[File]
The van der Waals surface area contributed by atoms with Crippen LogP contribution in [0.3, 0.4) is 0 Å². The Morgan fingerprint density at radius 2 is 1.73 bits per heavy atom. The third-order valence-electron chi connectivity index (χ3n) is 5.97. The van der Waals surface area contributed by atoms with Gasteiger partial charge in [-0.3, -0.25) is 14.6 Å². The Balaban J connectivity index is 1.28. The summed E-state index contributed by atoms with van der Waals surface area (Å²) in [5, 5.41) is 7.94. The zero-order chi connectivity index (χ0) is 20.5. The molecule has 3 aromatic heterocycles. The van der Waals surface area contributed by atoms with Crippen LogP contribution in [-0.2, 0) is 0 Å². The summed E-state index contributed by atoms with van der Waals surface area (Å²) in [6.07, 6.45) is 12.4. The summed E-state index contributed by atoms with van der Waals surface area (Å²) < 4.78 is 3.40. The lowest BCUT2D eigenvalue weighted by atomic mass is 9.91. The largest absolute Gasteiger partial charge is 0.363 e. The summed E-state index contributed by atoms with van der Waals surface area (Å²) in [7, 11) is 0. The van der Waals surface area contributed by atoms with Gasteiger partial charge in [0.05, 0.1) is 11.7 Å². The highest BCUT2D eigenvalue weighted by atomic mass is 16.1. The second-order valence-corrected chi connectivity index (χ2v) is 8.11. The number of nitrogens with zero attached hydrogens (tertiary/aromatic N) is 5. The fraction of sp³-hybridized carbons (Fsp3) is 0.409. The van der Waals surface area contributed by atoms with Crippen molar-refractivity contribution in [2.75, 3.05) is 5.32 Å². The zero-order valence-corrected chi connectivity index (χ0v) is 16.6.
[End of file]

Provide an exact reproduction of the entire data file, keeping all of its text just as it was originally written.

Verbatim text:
The van der Waals surface area contributed by atoms with Crippen LogP contribution in [0.3, 0.4) is 0 Å². The Morgan fingerprint density at radius 2 is 1.73 bits per heavy atom. The third-order valence-electron chi connectivity index (χ3n) is 5.97. The van der Waals surface area contributed by atoms with Gasteiger partial charge in [-0.3, -0.25) is 14.6 Å². The Balaban J connectivity index is 1.28. The summed E-state index contributed by atoms with van der Waals surface area (Å²) in [5, 5.41) is 7.94. The zero-order chi connectivity index (χ0) is 20.5. The molecule has 3 aromatic heterocycles. The van der Waals surface area contributed by atoms with Crippen LogP contribution in [-0.2, 0) is 0 Å². The summed E-state index contributed by atoms with van der Waals surface area (Å²) in [6.07, 6.45) is 12.4. The summed E-state index contributed by atoms with van der Waals surface area (Å²) < 4.78 is 3.40. The lowest BCUT2D eigenvalue weighted by atomic mass is 9.91. The largest absolute Gasteiger partial charge is 0.363 e. The summed E-state index contributed by atoms with van der Waals surface area (Å²) in [7, 11) is 0. The van der Waals surface area contributed by atoms with Gasteiger partial charge in [0.05, 0.1) is 11.7 Å². The highest BCUT2D eigenvalue weighted by atomic mass is 16.1. The second-order valence-corrected chi connectivity index (χ2v) is 8.11. The number of nitrogens with zero attached hydrogens (tertiary/aromatic N) is 5. The fraction of sp³-hybridized carbons (Fsp3) is 0.409. The van der Waals surface area contributed by atoms with Crippen molar-refractivity contribution in [2.75, 3.05) is 5.32 Å². The zero-order valence-corrected chi connectivity index (χ0v) is 16.6.